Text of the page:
Bankruptcy FAQs

Bankruptcy Frequently Asked Questions (FAQs)

How does someone become bankrupt?
A person can voluntarily become bankrupt, or a person can be made bankrupt by a creditor (or creditors) owed over $5,000.

A person who wants to voluntarily become bankrupt can do so by completing a Debtor’s Petition and a Statement of Affairs (which is a form setting out the person’s assets, creditors and other information) and filing these documents with the Australian Financial Security Authority, which is a Commonwealth Government agency.

What are the benefits of bankruptcy?
Bankruptcy provides for the discharge from most, if not all, of a person’s unsecured debts, which allows for the person to make a fresh start without the burden of debts which he or she cannot pay.
What assets will be sold in bankruptcy?
In bankruptcy all of a bankrupt’s divisible property will be sold or realised by the bankruptcy trustee, including a bankrupt’s house or land, shares, boat, cash at bank and motor vehicle (if valued at over a certain amount).
What assets can a bankrupt keep?
A bankrupt can keep certain assets, which will generally include household furniture and belongings, personal items, superannuation, tools of trade and motor vehicles (valued at under a certain amount). The value of certain assets which a bankrupt can retain are available at the following link (page opens in new tab).
Can a bankrupt keep a motor vehicle?
A bankrupt can keep a motor vehicle, or vehicles, which are used as the bankrupt’s primary means of transport, up to a certain net value. The value of a motor vehicle that a bankrupt can keep is available at the following link (page opens in new tab).
What debts are included in bankruptcy?
Most debts are included in a person’s bankruptcy, including personal loans, credit card debts, debts owed to trade creditors and debts owed to the ATO. There are however, some debts that are not included in bankruptcy, such as Child Support debts and Court-imposed penalties and fines.
How long does bankrupcy last?
Bankruptcy will generally last for three years from the date a bankrupt files a Statement of Affairs (which is a form setting out a bankrupt’s assets, creditors and other information).
Can the period of bankruptcy be extended?
The period of a bankrupt’s bankruptcy can be extended so that the period of bankruptcy can be up to eight years. This will most commonly occur in circumstances where a bankrupt has failed to pay income contributions to his or her trustee, or the bankrupt has failed to provide information or documentation requested by the trustee.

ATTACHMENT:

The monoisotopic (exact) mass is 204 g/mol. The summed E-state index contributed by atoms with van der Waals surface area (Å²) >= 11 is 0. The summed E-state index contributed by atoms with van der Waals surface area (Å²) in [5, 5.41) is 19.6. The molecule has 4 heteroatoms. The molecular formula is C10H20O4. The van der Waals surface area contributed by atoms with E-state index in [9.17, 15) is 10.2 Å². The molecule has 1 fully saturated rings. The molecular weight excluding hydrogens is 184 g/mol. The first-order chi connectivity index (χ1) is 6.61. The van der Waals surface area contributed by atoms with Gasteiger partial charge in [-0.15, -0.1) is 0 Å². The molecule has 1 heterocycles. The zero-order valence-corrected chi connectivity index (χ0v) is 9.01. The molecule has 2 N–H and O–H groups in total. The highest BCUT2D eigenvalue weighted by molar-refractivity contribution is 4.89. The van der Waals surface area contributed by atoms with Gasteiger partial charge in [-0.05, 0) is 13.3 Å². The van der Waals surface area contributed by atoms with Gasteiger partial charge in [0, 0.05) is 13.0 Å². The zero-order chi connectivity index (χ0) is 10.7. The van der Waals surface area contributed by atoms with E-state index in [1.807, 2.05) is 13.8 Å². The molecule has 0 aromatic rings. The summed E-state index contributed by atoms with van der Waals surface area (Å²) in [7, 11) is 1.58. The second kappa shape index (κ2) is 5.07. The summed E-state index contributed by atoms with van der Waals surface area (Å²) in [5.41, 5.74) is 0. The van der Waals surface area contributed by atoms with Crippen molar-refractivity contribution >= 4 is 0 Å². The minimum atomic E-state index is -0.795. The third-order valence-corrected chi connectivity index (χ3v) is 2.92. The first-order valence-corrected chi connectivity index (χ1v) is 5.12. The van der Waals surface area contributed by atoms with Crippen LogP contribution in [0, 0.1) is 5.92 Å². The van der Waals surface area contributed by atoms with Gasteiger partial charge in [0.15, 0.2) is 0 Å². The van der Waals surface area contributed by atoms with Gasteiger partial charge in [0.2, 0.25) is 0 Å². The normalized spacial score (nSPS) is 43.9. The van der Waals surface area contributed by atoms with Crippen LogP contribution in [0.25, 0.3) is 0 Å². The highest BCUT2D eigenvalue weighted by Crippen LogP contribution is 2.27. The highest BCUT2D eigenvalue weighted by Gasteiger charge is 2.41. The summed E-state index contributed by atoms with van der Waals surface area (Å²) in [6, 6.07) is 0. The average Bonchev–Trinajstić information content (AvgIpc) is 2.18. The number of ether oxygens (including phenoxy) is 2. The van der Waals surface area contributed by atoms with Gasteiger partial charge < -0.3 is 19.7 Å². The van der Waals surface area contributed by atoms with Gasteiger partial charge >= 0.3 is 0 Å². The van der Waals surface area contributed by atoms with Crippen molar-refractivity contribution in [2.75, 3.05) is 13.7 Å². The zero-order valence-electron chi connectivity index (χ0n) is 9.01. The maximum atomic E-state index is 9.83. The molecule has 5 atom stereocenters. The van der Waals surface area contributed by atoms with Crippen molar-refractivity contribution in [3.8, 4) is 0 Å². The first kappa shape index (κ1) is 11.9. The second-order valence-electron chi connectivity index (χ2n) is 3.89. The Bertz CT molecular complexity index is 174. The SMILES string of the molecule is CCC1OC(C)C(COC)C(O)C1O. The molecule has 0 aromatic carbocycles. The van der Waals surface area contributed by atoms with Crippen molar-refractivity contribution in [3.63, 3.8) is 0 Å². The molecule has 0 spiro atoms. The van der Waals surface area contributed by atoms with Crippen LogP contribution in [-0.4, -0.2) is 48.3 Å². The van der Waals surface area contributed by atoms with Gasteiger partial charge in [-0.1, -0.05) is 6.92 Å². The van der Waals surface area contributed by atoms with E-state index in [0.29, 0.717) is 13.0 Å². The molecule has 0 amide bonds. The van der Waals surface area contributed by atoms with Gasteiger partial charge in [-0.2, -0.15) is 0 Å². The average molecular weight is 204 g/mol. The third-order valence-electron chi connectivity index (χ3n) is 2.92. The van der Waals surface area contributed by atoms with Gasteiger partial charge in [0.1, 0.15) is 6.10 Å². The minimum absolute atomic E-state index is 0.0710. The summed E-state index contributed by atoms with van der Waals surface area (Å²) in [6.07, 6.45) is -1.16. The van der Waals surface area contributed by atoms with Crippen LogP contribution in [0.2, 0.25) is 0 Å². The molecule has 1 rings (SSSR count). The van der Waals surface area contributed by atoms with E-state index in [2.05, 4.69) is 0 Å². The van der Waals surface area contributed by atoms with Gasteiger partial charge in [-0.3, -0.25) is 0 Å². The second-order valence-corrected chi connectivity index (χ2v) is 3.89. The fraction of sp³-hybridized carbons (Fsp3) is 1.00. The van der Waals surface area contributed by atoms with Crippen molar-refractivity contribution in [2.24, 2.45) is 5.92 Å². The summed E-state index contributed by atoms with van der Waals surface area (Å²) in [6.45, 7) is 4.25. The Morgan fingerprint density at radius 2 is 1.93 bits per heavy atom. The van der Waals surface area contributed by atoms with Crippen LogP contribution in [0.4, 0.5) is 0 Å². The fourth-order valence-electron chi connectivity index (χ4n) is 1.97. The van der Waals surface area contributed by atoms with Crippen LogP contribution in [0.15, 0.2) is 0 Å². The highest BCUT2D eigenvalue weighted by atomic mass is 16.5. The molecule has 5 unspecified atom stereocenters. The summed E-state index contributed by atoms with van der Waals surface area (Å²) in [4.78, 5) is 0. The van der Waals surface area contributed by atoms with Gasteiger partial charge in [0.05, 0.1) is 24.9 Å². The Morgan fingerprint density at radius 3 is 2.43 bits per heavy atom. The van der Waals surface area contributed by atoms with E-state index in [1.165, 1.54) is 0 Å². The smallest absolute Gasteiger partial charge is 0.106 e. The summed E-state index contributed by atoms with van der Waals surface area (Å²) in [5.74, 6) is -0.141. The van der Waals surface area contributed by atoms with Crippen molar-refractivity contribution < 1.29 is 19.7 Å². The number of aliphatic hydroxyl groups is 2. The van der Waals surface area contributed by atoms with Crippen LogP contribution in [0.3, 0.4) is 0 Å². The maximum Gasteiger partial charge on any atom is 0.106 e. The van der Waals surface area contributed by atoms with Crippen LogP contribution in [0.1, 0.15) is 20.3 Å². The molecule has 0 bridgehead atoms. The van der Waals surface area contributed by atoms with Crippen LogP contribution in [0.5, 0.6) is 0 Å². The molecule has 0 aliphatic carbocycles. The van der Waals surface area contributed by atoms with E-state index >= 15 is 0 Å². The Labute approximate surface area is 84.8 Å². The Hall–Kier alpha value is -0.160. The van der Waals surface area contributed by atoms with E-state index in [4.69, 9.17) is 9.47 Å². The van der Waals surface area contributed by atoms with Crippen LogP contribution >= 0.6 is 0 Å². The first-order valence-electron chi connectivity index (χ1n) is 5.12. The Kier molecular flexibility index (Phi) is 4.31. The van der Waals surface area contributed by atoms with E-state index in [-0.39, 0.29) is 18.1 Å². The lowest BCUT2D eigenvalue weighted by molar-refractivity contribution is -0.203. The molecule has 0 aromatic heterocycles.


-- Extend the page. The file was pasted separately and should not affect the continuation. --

What are income contributions?

A bankrupt is required to pay income contributions to his or her trustee if the bankrupt’s net (after tax) income exceeds a certain amount. The amount of after tax income which a bankrupt is able to earn prior to being liable to pay income contributions increases if a bankrupt has children or other people who are financially dependent on the bankrupt for support. The amount of income that a bankrupt is able to earn before being liable for more controbutions is available at the following link (page opens in new tab).

Generally a bankrupt will be able to pay income contributions by weekly, fortnightly or monthly instalments.

Can a bankrupt travel overseas?

A bankrupt is required to provide his or her passport to their bankruptcy trustee to be held for the period of their bankruptcy.

A bankrupt can only travel overseas with the consent of his or her bankruptcy trustee. A request by a bankrupt to travel overseas will generally be decided on a case by case basis.

Can a bankrupt be a director or secretary of a company?
A bankrupt can not be a director or secretary of a company during the period of their bankruptcy.
Can a bankrupt trade a business?
A bankrupt is able to trade a business, subject to certain exceptions, including:
  • The business must be traded in the bankrupt’s name.
  • The bankrupt must maintain suitable and accurate records for the business.
  • A bankrupt is not entitled to incur credit over a certain statutory amount (available at the following link – page opens in new tab), without notifying the person who is providing credit that they are an undischarged bankrupt.

Are there alternatives to bankruptcy?
As an alternative to bankruptcy, a person, depending on his or her circumstances, may propose a Personal Insolvency Agreement or a Part IX Debt Agreement.

If you require further information regarding these alternatives to bankruptcy, you should contact our Brisbane or Gold Coast office and our experienced staff will be able to assist you.